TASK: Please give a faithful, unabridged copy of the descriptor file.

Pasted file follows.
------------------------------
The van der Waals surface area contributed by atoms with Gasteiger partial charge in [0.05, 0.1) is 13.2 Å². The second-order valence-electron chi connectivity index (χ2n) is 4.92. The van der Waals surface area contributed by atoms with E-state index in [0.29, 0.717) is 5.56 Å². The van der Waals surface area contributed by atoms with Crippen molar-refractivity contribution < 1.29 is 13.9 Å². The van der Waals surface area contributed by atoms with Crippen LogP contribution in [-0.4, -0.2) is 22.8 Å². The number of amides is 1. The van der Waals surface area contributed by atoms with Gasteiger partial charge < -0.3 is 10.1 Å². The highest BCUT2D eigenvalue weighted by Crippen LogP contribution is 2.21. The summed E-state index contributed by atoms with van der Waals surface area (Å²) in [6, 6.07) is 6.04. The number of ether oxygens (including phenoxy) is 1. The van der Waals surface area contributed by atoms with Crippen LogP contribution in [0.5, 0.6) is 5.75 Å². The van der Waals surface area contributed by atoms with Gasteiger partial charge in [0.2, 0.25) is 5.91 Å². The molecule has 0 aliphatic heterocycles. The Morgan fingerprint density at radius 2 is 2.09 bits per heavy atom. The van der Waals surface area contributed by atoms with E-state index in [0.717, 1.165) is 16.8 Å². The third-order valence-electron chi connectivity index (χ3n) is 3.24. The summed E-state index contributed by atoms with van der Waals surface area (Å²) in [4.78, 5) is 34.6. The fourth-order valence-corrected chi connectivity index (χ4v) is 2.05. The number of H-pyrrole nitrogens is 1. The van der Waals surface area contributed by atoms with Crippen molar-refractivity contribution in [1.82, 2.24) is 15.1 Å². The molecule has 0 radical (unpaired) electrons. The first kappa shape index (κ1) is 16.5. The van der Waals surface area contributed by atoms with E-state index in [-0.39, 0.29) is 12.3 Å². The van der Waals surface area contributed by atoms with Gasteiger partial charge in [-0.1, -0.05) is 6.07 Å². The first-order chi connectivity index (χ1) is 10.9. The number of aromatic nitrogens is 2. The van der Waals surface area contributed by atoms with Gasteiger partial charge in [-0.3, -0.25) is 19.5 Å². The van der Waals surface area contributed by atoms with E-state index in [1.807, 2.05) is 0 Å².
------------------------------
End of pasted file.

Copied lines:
The van der Waals surface area contributed by atoms with Gasteiger partial charge in [0.05, 0.1) is 13.2 Å². The second-order valence-electron chi connectivity index (χ2n) is 4.92. The van der Waals surface area contributed by atoms with E-state index in [0.29, 0.717) is 5.56 Å². The van der Waals surface area contributed by atoms with Crippen molar-refractivity contribution < 1.29 is 13.9 Å². The van der Waals surface area contributed by atoms with Crippen LogP contribution in [-0.4, -0.2) is 22.8 Å². The number of amides is 1. The van der Waals surface area contributed by atoms with Gasteiger partial charge < -0.3 is 10.1 Å². The highest BCUT2D eigenvalue weighted by Crippen LogP contribution is 2.21. The summed E-state index contributed by atoms with van der Waals surface area (Å²) in [6, 6.07) is 6.04. The number of ether oxygens (including phenoxy) is 1. The van der Waals surface area contributed by atoms with Crippen LogP contribution in [0.5, 0.6) is 5.75 Å². The van der Waals surface area contributed by atoms with Gasteiger partial charge in [0.2, 0.25) is 5.91 Å². The molecule has 0 aliphatic heterocycles. The Morgan fingerprint density at radius 2 is 2.09 bits per heavy atom. The van der Waals surface area contributed by atoms with E-state index in [0.717, 1.165) is 16.8 Å². The third-order valence-electron chi connectivity index (χ3n) is 3.24. The summed E-state index contributed by atoms with van der Waals surface area (Å²) in [4.78, 5) is 34.6. The fourth-order valence-corrected chi connectivity index (χ4v) is 2.05. The number of H-pyrrole nitrogens is 1. The van der Waals surface area contributed by atoms with Crippen molar-refractivity contribution in [1.82, 2.24) is 15.1 Å². The molecule has 0 radical (unpaired) electrons. The first kappa shape index (κ1) is 16.5. The van der Waals surface area contributed by atoms with E-state index in [-0.39, 0.29) is 12.3 Å². The van der Waals surface area contributed by atoms with Gasteiger partial charge in [-0.1, -0.05) is 6.07 Å². The first-order chi connectivity index (χ1) is 10.9. The number of aromatic nitrogens is 2. The van der Waals surface area contributed by atoms with Gasteiger partial charge in [-0.3, -0.25) is 19.5 Å². The van der Waals surface area contributed by atoms with E-state index in [1.807, 2.05) is 0 Å².